(I read the disclaimer in the sidebar: I'm not looking for legal advice: I'm just curious as to the implications to both parties).
Pre-amble and context: So I'm trying to rent a property in the UK. The agent we're going through wanted a holding deposit when we agreed to start the process (fine), which came with an agreement that the deposit is returned if we sign the tenancy agreement (reasonable), but not returned if we don't (ok, so they're protecting themselves against some loon block-reserving their entire property listing. Fine). I agreed because the justification sounded reasonable (with hindsight: I am not a smart man).
The fees had to be paid before seeing the tenancy agreement. The agency has thus far refused to negotiate terms on any bit of paper it's got me to sign (so we're clear: not asking about that. I ultimately agreed to the conditions, I understood the implications).
The question: Is it legal to have a deposit that is non-returnable on the basis of not signing a contract that the consumer hasn't had a chance to read before agreeing to the deposit terms?
I understand that a contract, in principal, needs to be fair (http://www.legislation.gov.uk/uksi/1999/2083/introduction/made), but what if it wasn't fair? Could they have claimed it was fair, and refuse to amend any terms (at which point, I'd have had a "take it or leave it" contract that if I don't sign, I'm out of pocket)?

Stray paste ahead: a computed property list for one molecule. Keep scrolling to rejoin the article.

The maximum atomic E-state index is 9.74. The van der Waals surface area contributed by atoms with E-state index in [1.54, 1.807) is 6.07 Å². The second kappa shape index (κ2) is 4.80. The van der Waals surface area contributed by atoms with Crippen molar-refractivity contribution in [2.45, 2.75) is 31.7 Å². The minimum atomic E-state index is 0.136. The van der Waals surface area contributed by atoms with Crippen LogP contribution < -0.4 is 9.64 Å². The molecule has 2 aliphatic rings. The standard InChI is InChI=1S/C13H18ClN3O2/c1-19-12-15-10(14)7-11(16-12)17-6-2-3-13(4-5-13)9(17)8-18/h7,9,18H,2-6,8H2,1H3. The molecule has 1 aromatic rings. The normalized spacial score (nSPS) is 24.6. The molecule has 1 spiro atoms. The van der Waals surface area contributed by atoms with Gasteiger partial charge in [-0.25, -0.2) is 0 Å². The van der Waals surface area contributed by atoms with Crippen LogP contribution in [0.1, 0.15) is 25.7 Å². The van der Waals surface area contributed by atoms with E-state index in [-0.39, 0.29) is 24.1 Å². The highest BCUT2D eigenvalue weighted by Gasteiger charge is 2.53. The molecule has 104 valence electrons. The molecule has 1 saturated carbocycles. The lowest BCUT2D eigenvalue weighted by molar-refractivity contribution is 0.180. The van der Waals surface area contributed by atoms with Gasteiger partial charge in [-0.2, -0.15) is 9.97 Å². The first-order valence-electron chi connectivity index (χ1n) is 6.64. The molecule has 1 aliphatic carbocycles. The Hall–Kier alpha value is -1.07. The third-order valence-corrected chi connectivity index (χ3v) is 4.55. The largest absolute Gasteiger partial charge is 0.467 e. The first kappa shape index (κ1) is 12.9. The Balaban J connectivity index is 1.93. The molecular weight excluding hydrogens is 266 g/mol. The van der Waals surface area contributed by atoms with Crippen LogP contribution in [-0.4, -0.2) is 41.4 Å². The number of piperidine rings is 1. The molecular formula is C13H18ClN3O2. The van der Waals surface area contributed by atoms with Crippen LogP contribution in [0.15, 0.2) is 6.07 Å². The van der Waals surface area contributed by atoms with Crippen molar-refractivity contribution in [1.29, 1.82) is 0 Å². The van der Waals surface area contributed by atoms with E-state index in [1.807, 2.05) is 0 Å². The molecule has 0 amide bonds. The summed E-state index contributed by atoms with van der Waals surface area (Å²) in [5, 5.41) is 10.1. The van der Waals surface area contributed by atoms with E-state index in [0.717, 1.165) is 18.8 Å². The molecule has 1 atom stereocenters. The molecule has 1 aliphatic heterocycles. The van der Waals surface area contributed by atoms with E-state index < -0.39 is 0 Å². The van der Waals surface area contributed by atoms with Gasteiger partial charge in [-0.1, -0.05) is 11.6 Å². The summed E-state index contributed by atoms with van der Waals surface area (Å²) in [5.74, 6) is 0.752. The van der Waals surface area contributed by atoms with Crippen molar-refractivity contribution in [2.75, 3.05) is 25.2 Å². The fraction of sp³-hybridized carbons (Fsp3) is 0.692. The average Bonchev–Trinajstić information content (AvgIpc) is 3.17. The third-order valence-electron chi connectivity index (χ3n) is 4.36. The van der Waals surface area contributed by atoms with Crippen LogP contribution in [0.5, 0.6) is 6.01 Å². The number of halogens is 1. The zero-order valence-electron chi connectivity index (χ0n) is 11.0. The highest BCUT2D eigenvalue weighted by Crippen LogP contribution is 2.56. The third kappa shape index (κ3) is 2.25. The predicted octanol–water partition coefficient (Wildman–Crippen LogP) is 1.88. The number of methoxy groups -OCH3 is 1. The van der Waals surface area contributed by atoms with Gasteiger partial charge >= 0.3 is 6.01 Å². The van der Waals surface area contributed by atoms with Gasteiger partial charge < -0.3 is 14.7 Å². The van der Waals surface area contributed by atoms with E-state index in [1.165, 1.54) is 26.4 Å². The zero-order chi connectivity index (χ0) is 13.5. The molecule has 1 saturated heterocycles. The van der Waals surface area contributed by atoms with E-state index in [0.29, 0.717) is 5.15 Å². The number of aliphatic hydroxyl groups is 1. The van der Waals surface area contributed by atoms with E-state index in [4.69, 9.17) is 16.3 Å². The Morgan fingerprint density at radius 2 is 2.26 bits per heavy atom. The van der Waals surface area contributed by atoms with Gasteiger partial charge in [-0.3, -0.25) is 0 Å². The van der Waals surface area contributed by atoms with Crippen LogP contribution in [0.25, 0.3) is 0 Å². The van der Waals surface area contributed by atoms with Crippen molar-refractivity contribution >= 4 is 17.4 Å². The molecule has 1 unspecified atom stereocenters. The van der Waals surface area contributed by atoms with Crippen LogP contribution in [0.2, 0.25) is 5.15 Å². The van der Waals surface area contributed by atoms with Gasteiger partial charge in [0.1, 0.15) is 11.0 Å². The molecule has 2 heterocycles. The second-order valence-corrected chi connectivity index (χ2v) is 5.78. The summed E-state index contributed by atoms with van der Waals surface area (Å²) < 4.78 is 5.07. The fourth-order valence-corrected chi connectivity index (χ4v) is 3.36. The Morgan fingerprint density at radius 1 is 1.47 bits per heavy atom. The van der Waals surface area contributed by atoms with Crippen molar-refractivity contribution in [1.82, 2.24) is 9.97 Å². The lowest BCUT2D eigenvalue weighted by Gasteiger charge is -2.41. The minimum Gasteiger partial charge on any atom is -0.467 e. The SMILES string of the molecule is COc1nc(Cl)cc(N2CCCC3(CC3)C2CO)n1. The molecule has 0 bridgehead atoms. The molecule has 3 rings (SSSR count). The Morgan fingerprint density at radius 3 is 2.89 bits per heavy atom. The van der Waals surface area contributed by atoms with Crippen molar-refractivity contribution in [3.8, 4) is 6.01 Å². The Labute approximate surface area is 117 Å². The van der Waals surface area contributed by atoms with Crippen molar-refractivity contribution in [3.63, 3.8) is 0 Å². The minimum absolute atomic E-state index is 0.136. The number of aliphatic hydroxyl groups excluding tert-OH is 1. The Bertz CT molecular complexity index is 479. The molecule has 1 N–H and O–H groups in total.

I'm aware the situation described is at least ethically dubious, but it seems to me that if they refused to negotiate, if I do sign it would be under some sort of duress (?) for the sum of money I'd be out-of-pocket by?
Likewise, this looks similar to the EULA sort of question that arises (pay money for a product behind terms that you can't read until you pay money).
(again, so we're clear: it's a situation that happened to me, but if I want actual legal advice I'll call a solicitor. The question is more that I don't understand enough about contract law to work out whether or not this was legally questionable rather than just the agency screwing me).